Despite having national laws plus the United Nations Convention on the Rights of People with Disabilities, disabled people regularly encounter oppression and discrimination - known as disablism and ableism. For example, disabled people are often restricted by society in terms of where they can be physically active and what they can engage in. Public health messages (e.g. sit less, stand more) often ignore disabled people or reinforce normative assumptions about human bodies (e.g. all people can stand), which discriminate against certain bodies (e.g. people with spinal cord injury, who use a wheelchair). Disabled people are also frequently discriminated against when it comes to employment and having access to housing that meets their needs.
One exciting way to help challenge oppression and discrimination is through sport. Sport may be used as a platform to engage in activism. For example, athletes with a disability are potentially well positioned to shine a spotlight on the social injustices that disabled people face and seek change for the better in society. Sport researchers, as well as sporting organisations, can also engage in activism by challenging discrimination and doing work to enable social missions.
What we do
Led by Professor Brett Smith, our team conducts world-class research on sport, disability and social activism. Reflecting the importance of doing interdisciplinary work, it brings together psychology, sociology, and critical disability studies. For example, we were the first to bring together these disciplines to examine activism amongst elite athletes with impairment and how adopting an activist identity, or not, impacts on their wellbeing and retirement from disability sport.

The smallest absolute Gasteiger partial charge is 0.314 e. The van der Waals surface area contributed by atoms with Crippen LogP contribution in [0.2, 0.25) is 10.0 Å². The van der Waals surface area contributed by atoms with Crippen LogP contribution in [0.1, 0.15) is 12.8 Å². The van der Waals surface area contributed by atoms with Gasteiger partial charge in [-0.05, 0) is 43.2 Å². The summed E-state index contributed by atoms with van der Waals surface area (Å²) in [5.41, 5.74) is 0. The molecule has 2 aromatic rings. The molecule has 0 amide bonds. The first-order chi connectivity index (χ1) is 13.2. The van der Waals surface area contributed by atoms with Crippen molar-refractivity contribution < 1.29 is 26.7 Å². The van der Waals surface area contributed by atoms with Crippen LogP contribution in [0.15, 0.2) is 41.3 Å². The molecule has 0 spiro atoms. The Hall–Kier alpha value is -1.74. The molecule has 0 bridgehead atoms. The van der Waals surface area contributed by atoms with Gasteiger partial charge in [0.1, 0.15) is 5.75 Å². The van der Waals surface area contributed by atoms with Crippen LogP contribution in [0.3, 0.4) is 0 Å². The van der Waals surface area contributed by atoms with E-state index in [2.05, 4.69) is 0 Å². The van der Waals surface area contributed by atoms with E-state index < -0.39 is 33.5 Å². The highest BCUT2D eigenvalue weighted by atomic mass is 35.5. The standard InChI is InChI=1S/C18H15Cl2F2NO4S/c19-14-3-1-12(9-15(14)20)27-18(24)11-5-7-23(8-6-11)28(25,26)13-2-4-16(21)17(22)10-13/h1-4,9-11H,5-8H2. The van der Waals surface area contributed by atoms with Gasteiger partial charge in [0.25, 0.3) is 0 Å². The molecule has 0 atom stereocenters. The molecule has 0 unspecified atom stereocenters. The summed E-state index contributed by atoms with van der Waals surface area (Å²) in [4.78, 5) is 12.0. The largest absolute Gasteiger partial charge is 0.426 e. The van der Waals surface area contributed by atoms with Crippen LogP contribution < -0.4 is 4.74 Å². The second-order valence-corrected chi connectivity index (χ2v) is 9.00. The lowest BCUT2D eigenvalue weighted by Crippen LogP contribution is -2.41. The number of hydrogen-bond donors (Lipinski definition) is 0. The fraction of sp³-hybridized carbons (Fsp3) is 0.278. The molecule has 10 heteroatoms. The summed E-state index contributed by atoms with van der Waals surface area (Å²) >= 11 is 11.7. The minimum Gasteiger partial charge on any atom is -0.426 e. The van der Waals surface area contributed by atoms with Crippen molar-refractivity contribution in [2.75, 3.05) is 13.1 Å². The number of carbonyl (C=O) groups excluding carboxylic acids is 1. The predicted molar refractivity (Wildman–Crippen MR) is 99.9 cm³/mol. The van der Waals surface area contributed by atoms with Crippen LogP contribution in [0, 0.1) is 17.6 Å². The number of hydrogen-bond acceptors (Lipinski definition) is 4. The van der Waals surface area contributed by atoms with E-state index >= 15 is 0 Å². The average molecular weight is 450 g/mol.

To capture people's history and experiences of activism, our research uses traditional qualitative methods (eg; interviews) and more innovative qualitative methods (eg; visual methods and digital methods). It also utilises quantitative methods that measure activist identities, wellbeing, and perceptions of sporting performance.
Over the next 3 years, the programme of research aims to gather data from 150 elite para-sport athletes. It will communicate the results through peer reviewed journal papers, the media, stories, disability organisations, and athletes themselves.
Article on ResearchGate:
Disability sport and activist identities: A qualitative study of narratives of activism among elite athletes with impairment
One exciting way to help challenge oppression and discrimination is through sport
What are the outcomes of this research?
- An evidence base for the value of engaging in social activism when an elite athlete or retired from disabled sport.
- Narratives from athletes that challenge oppression and discrimination.
- Increases in athlete’s understanding of why activism is beneficial.
- Enhanced physical and mental wellbeing.
- Individual, social and community development.
Examples of Articles
For more papers see www.researchgate.net/profile/Brett_Smith4